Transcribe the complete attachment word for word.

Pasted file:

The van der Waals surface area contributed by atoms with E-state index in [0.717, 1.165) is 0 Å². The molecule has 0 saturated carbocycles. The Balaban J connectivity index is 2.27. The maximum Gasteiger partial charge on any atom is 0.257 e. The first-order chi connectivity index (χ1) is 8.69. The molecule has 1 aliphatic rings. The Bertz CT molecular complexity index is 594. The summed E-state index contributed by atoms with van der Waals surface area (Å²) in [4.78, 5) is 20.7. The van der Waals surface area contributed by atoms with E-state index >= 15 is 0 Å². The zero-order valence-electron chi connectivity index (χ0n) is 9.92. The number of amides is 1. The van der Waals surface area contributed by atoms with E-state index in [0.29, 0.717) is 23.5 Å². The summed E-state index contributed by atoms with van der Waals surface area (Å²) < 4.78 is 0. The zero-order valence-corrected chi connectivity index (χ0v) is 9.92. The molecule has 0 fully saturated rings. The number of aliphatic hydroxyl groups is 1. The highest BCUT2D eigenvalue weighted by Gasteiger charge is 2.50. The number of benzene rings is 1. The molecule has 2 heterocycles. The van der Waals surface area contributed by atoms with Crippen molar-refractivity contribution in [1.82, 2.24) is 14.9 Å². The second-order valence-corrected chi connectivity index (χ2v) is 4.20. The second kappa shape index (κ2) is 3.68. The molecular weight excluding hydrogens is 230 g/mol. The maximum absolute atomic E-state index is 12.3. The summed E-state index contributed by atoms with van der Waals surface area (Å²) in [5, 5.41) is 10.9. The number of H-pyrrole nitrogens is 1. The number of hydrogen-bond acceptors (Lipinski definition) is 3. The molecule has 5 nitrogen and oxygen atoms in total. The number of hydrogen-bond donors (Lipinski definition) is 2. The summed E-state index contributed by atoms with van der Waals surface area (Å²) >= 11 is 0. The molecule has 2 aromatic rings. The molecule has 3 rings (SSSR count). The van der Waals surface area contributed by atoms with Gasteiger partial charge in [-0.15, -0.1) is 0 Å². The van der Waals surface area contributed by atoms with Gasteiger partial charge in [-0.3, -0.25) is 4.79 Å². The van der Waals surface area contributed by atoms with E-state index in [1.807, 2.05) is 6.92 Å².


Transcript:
The van der Waals surface area contributed by atoms with E-state index in [0.717, 1.165) is 0 Å². The molecule has 0 saturated carbocycles. The Balaban J connectivity index is 2.27. The maximum Gasteiger partial charge on any atom is 0.257 e. The first-order chi connectivity index (χ1) is 8.69. The molecule has 1 aliphatic rings. The Bertz CT molecular complexity index is 594. The summed E-state index contributed by atoms with van der Waals surface area (Å²) in [4.78, 5) is 20.7. The van der Waals surface area contributed by atoms with E-state index >= 15 is 0 Å². The zero-order valence-electron chi connectivity index (χ0n) is 9.92. The number of amides is 1. The van der Waals surface area contributed by atoms with E-state index in [0.29, 0.717) is 23.5 Å². The summed E-state index contributed by atoms with van der Waals surface area (Å²) < 4.78 is 0. The zero-order valence-corrected chi connectivity index (χ0v) is 9.92. The molecule has 0 fully saturated rings. The number of aliphatic hydroxyl groups is 1. The highest BCUT2D eigenvalue weighted by Gasteiger charge is 2.50. The number of benzene rings is 1. The molecule has 2 heterocycles. The van der Waals surface area contributed by atoms with Crippen molar-refractivity contribution in [1.82, 2.24) is 14.9 Å². The second-order valence-corrected chi connectivity index (χ2v) is 4.20. The second kappa shape index (κ2) is 3.68. The molecular weight excluding hydrogens is 230 g/mol. The maximum absolute atomic E-state index is 12.3. The summed E-state index contributed by atoms with van der Waals surface area (Å²) in [5, 5.41) is 10.9. The number of H-pyrrole nitrogens is 1. The number of hydrogen-bond acceptors (Lipinski definition) is 3. The molecule has 5 nitrogen and oxygen atoms in total. The number of hydrogen-bond donors (Lipinski definition) is 2. The summed E-state index contributed by atoms with van der Waals surface area (Å²) >= 11 is 0. The molecule has 2 aromatic rings. The molecule has 3 rings (SSSR count). The van der Waals surface area contributed by atoms with Gasteiger partial charge in [-0.15, -0.1) is 0 Å². The van der Waals surface area contributed by atoms with Gasteiger partial charge in [-0.3, -0.25) is 4.79 Å². The van der Waals surface area contributed by atoms with E-state index in [1.807, 2.05) is 6.92 Å².